The Red Tories and the Civic State

mPhillip Blond

Irving, TX. It has been sometime since I have called myself a “conservative.” It is not that any of my opinions have changed, but rather that conservatism forgot just what is was trying to conserve. Increasingly, it became, under Reagan and the Bushes, “neo-conservatism,” and with that philosophy I have only two quarrels: it isn’t new and it isn’t conservative. Or rather, what is “new” about it is the attempt to pass off Enlightenment Liberalism as something worth conserving. As one of neo-conservatism’s founders, Michael Novak, noted, “neo-liberalism” would be a more apt description.

In practice, neo-conservatism was little more than state-supported, monopolistic capitalism with a veneer of “family values” rhetoric. Never mind that the position of the family actually deteriorated in the last 30 years, both culturally and economically. It wasn’t necessary to actually deliver on any promises to the family, since the Democratic alternative of support for abortion and homosexual “marriage” ruled out that path. The end result of such “conservatism” was bloated government complete with debts we cannot pay, obligations we cannot meet, wars we cannot win, and an economy that cannot work.

One had to be even more skeptical of the conservatives when they got “compassionate.” The single program initiative of this “compassion” was the further expansion of the Department of Education, which is a department in search of a job. The job it choose for itself was to impose unfunded mandates on the states under the rubric of “no child left behind.” The department grew with its mandates, even as actual education shrank.

Therefore, I can be excused if I was somewhat skeptical when hearing of the “progressive conservatives” of England. The name sounded a little bit too much like “compassionate conservatism,” just another attempt to dress up a shabby liberalism in the borrowed finery of the conservatives. Further, the English situation struck me as even worse then the American one, with Thatcherism even more destructive of true conservatism than was Reaganism.

But a few weeks ago in Nottingham I got to meet Phillip Blond, one of the “Red Tories” and a founder of the progressive conservative movement. His address was actually about Distributism, and it was backed up with facts and figures in a way that most Distributist presentations aren’t, alas. Perhaps I was wrong, and there was more to the Progressives than a little political cross-dressing. Upon returning to the States, I looked up his speech that is considered a founding document of this movement, The Civic State. What I found is one of the most remarkable short political speeches that I have read in decades.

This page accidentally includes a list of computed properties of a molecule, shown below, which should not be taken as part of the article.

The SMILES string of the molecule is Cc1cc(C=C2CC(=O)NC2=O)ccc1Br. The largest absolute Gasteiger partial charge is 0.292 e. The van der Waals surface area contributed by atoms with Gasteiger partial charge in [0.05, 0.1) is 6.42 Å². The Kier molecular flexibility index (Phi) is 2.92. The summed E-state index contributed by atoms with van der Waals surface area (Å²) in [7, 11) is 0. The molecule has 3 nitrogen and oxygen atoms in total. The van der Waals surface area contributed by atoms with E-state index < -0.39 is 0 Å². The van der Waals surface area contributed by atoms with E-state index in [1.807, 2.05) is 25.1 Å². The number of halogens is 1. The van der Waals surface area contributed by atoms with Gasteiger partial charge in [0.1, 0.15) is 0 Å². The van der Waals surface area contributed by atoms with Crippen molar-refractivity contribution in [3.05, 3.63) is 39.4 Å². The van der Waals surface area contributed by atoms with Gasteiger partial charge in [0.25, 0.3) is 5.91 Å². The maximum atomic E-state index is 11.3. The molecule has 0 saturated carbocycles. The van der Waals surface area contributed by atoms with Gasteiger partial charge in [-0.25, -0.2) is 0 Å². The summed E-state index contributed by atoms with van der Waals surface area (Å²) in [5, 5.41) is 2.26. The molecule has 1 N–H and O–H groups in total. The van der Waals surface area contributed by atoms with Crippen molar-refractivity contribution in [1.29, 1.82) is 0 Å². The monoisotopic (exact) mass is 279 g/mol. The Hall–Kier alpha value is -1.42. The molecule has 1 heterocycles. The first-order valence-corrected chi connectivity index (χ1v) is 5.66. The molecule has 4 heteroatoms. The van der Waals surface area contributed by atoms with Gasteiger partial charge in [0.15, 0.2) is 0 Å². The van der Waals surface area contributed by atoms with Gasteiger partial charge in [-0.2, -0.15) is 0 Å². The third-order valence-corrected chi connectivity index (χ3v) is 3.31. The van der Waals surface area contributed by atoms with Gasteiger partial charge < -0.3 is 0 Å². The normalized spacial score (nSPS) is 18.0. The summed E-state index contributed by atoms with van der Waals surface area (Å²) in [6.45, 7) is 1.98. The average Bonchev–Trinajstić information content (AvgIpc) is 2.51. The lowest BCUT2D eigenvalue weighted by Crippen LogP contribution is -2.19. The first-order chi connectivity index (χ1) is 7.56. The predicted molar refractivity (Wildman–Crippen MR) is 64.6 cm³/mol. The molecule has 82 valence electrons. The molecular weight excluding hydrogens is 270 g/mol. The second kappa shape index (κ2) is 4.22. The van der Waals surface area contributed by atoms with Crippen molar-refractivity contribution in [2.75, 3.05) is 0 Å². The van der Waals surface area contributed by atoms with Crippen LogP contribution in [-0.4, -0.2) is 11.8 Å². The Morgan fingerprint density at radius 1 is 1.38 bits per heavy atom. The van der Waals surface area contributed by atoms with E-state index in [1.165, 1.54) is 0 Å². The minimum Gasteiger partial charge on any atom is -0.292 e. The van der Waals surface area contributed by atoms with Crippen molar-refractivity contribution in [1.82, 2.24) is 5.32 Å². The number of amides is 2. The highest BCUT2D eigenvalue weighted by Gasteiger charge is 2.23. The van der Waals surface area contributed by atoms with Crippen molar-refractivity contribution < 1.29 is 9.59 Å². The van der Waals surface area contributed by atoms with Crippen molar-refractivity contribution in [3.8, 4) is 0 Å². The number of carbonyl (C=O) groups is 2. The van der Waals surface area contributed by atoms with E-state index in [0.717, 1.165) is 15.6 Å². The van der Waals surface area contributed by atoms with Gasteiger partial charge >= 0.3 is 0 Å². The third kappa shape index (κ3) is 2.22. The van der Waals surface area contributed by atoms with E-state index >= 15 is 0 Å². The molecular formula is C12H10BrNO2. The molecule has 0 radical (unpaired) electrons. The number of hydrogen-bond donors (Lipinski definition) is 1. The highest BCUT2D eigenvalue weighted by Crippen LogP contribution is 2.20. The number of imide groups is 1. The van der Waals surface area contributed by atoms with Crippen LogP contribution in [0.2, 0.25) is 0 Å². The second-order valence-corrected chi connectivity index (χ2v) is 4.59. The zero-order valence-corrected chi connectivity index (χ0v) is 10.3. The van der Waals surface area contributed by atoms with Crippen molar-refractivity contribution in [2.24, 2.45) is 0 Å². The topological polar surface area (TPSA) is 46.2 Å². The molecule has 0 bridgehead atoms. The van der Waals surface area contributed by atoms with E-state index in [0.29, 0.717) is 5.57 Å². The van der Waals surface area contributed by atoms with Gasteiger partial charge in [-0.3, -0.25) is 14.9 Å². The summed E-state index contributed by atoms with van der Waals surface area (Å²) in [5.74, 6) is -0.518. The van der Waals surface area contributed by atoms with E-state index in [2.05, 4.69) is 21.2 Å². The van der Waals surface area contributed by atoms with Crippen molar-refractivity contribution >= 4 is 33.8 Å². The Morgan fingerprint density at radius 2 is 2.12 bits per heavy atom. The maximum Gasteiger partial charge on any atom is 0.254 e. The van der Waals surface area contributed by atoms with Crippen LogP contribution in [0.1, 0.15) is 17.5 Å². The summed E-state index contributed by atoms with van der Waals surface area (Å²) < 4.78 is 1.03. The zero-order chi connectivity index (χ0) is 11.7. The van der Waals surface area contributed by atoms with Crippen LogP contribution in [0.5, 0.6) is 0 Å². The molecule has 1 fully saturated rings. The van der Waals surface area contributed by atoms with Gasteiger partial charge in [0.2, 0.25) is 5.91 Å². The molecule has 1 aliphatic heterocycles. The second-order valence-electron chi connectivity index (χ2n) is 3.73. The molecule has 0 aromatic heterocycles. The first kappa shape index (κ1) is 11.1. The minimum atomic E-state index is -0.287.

In Blond’s analysis of the last 30 years, both the Conservative and Labour parties have tended towards the same end: bloated monopolistic capitalism and a bloated welfare state. Thatcher established a “Market fundamentalism [that] abandoned the fundamentals of the market.” Meanwhile Labour entered into a “Faustian bargain” with monopolistic capitalism which:

[E]nsures a permanent ascendancy of the middle class over the working class and creates an antagonistic feudal structure—where any genuine extension of power and ownership to the poor is resisted by the liberal middle classes who fear mostly for their own status and their sole assumed inherited right to social mobility. (Just look at British schooling)

Blond argues that modern conservatism should reject both alternatives (which turn out to be the same) and replace the market state and the welfare state with the Civic State, which:

[A]ims to blend the benefits of welfare and the market mechanism not by favouring one or the other, but by exceeding both. The Conservative’s new civic settlement privileges the associative above the alienated, the responsible over the self-serving and (yes I know this is shocking) the communal over the individual.

This civic state has three main tasks in the current crises: The re-moralization of the markets, the re-localization of the economy, and the re-capitalization of the poor. As the the first, it is a timely project since it is the major theme of Pope Benedict’s Caritas in Veritate. Both men call for markets which serve the public good rather than just private interests. As Blond puts it, the market must have a purpose:

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